By Clint Thompson
Pecan quality and quantity is expected to take a hit during the upcoming season. The quantity is not a surprise following last year’s crop. The quality is a result of increased scab disease pressure following persistent rains this summer.
“Our young trees is where most of the crop is going to come from this year,” Lenny Wells, University of Georgia Cooperative Extension pecan specialist. “Most of our old mature Stuart trees are very off. There’s very light yield on those. But the young trees, and by young, I mean probably anything 30 years old and younger, look pretty good as far as crop load.”
Wells projects Georgia to produce between 70 to 75 million pounds this season. It would be a huge decrease from the 142 million pounds last year. Wells said at the Texas pecan conference, there were projections as high as 82 million pounds. Though, that might be a stretch.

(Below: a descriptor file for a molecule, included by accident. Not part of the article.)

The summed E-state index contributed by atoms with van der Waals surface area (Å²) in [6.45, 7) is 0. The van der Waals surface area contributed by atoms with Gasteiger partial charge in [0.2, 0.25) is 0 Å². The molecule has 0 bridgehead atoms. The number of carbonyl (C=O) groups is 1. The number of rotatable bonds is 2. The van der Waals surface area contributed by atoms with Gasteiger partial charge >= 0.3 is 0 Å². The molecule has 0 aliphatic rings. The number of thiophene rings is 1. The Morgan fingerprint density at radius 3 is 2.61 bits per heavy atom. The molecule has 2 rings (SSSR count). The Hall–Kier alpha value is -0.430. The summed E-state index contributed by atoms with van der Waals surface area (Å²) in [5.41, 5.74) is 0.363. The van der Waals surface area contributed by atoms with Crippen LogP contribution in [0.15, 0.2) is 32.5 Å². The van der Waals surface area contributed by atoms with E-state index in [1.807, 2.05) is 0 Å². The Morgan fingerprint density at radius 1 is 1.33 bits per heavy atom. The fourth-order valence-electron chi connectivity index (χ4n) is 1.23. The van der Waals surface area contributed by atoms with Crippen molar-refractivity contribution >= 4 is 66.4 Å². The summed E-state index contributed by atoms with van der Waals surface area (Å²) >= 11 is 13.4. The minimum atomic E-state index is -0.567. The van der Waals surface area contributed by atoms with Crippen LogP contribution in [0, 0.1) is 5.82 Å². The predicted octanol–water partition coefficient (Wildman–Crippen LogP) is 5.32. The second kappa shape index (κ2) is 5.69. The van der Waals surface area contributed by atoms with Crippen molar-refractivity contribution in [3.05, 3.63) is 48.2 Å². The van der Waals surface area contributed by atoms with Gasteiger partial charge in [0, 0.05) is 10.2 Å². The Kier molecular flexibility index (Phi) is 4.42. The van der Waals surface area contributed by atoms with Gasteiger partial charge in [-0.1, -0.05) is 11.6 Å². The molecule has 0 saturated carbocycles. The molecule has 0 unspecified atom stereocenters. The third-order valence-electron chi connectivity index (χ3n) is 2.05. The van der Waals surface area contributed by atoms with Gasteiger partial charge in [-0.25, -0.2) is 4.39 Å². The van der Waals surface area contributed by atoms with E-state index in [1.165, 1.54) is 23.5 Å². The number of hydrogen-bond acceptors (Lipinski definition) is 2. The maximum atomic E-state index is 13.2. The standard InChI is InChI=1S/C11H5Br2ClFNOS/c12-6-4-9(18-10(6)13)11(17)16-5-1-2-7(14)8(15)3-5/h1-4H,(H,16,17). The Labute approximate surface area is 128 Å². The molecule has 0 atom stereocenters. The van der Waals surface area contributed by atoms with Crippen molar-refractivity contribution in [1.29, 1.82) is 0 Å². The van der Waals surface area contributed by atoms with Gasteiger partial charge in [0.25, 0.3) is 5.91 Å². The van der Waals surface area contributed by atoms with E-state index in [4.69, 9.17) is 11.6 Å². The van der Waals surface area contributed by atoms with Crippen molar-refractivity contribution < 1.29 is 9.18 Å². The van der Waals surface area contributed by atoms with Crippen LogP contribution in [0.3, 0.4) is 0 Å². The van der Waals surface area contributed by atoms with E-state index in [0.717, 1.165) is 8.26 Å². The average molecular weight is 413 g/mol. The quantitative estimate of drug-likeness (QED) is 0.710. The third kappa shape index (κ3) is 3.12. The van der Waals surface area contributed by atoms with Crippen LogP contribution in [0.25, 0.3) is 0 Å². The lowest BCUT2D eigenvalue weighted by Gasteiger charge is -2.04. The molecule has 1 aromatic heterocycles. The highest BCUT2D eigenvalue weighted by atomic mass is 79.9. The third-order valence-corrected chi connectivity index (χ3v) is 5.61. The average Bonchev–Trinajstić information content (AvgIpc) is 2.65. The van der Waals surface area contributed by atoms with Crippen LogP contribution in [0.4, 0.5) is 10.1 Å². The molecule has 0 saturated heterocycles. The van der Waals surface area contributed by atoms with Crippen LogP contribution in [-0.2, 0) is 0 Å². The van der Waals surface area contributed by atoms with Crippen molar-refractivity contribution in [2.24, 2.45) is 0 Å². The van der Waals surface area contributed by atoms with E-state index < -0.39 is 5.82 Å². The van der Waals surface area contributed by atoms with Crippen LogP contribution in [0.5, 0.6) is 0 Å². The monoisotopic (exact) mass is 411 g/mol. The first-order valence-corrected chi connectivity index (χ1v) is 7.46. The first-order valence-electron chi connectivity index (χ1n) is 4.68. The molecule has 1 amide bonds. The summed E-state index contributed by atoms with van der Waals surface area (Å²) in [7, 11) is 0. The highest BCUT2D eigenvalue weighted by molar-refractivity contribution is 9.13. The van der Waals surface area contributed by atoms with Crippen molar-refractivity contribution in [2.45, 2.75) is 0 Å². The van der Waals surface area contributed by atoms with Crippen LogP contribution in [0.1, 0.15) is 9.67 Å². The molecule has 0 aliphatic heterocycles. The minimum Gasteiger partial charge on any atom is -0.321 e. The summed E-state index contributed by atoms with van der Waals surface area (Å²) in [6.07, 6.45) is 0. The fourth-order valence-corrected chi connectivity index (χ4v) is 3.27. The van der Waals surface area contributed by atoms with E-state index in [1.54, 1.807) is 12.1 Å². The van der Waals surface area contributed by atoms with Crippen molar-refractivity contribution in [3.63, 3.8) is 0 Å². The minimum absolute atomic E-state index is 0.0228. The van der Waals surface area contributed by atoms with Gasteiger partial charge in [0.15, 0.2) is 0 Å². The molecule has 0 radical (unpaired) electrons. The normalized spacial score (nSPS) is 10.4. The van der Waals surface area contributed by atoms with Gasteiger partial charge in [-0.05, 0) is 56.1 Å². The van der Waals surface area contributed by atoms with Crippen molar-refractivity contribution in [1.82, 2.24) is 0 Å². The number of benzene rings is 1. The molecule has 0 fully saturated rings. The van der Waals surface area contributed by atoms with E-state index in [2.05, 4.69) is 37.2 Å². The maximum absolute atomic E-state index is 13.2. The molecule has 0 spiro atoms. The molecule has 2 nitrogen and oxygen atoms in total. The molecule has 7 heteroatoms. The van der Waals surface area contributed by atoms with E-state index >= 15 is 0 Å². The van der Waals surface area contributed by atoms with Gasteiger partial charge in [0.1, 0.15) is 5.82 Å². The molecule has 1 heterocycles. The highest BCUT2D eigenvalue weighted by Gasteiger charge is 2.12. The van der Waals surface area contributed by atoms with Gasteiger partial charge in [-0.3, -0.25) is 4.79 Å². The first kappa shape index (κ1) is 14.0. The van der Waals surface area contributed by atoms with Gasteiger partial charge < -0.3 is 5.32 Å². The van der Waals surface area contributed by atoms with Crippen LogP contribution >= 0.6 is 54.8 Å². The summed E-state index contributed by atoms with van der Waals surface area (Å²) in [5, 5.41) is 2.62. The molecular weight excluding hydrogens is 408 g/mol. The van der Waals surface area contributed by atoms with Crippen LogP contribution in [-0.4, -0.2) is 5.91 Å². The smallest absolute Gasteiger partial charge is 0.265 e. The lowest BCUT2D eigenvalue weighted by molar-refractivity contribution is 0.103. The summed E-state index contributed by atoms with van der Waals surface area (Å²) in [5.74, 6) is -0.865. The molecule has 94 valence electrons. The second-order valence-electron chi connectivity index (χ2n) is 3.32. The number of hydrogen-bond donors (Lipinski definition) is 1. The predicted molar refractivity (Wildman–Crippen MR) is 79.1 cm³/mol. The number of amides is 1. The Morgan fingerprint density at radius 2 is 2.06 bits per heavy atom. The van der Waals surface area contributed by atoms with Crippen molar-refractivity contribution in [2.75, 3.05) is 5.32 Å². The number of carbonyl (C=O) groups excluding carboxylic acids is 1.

“Especially with the way scab is doing right now, I’ll be surprised if we get that high. It’s not completely impossible but I think with scab working like it is, it may be hard to get to that number,” Wells said.
While last week provided much-needed sunshine, those days have been few and far between this summer. According to the University of Georgia Weather Network, Tifton, Georgia received 15.92 inches of rainfall and 42 rainy days between June 1 and July 29; compared to 6.92 inches and 23 rainy days in 2020. In Moultrie, Georgia there was 21.13 inches recorded and 31 days.
Making matters more challenging was that if it was not raining, the skies were cloudy and overcast. Sunshine is needed as harvest approaches.
“If that continues into the kernel filling period in August and September, that’s going to take a toll on quality. Once we get to that point, we’re really going to need some sunshine to finish out the nuts that are there,” Wells said.